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Longevity Lifestyle Nutrition

Having Children Increases Longevity

7 years, 3 months ago

25302  0
Posted on Mar 16, 2017, 6 a.m.

Parents live longer than those who do not have children, quite likely due to the fact that parenthood appears to offer a special benefit in later years.

Raising a child might cost upwards of a quarter-million dollars yet it pays off quite nicely in terms of parents' longevity. A recent study has determined that parents live longer than their childless peers. These findings were published in the March edition of the Journal of Epidemiology & Community Health.

Study Details

The study was based on an in-depth analysis of nearly 705,000 Swedish men and more than 725,000 Swedish women born between 1911 and 1925. The study found that once fathers reach 60 years of age, they stand a better chance of living two years longer than men of the same age who have not reared children. Once mothers reach age 60, they lived about 1.5 years longer than women who did not reproduce. When fathers reach age 80, they lived about eight months longer than men of the same age who did not rear children. Mothers who reached the age of 80 lived about seven months more than octogenarian women who did not have kids. This longevity benefit occurs regardless of whether the individual in question has a daughter or son.

Why Does the Longevity Benefit Exist?

Some believe that children motivate parents to live healthier lives. Those who are childless do not have to act as a role model of sorts for offspring. As a result, childless individuals are more inclined to develop bad habits that lead to a shorter life. Consider the fact that parents typically embrace the opportunity to prepare healthy home-cooked meals for their children. Parents also consume these healthy meals while their childless counterparts are more inclined to eat fast food, pre-made dishes or other unhealthy meals.

Consider the 2015 study performed by Australian researchers that found those who live alone consume fewer fruits and vegetables and are more likely to consume less nutritious foods. It is clear that having kids inspires parents to engage in healthy activities as they attempt to help their offspring sidestep bad habits.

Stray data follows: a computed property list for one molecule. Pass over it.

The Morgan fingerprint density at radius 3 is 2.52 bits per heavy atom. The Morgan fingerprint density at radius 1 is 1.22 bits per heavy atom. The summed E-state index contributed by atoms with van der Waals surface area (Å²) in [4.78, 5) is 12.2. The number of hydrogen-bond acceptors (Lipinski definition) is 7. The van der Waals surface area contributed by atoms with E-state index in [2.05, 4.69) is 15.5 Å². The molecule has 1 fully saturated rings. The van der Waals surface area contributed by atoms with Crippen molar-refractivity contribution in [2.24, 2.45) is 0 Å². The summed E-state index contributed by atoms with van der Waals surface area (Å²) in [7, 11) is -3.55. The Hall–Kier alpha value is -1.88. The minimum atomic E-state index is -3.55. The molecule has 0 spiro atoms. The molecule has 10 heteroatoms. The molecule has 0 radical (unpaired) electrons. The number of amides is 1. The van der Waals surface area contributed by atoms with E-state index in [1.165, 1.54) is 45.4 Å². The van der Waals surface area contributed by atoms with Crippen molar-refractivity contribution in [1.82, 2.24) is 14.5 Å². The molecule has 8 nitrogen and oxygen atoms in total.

Social and Biological Challenges Impact Reproduction and Lifespan

It is also worth noting that those who do not reproduce often have certain social or biological hurdles that play a role in life expectancy. As an example, someone who is saddled by chronic illness is less inclined to reproduce. Such an individual is also more likely to live a short life compared to a healthy person.

Adult Children are Inclined to Take Care of Their Parents

One of the best explanations for the longevity benefit is that adult children are willing to lend spiritual, physical and financial support to their aging parents. This is especially true for fathers. Studies have shown that fathers without a partner are strongly inclined to rely on their adult children for assistance. The reliance on adult children for care increases as parents age as their social support system wanes due to friends' deaths, decreased physical mobility and other factors.

The Socialization Factor

Parents reap significant benefits from socializing with their adult children as well as their grandchildren. Remaining social is critically important to ageing in a healthy manner. Studies have found that seniors who remain socially active are more inclined to mind their health compared to their comparably anti-social peers.

Social seniors endure slow health declines compared to those who lack social support. A 2016 study found that older individuals who have family bonds typically had a longer life expectancy. Longevity expanded in accordance with the number of close relationships with family members. Maintaining strong bonds with family members motivates seniors to engage in healthy activities, remain positive and do everything they can to continue living as long as possible.

Journal of Epidemiology & Community Health. Payback time? Influence of having children on mortality in old age, K Modig1, M Talbäck1, J Torssander2, A Ahlbom1

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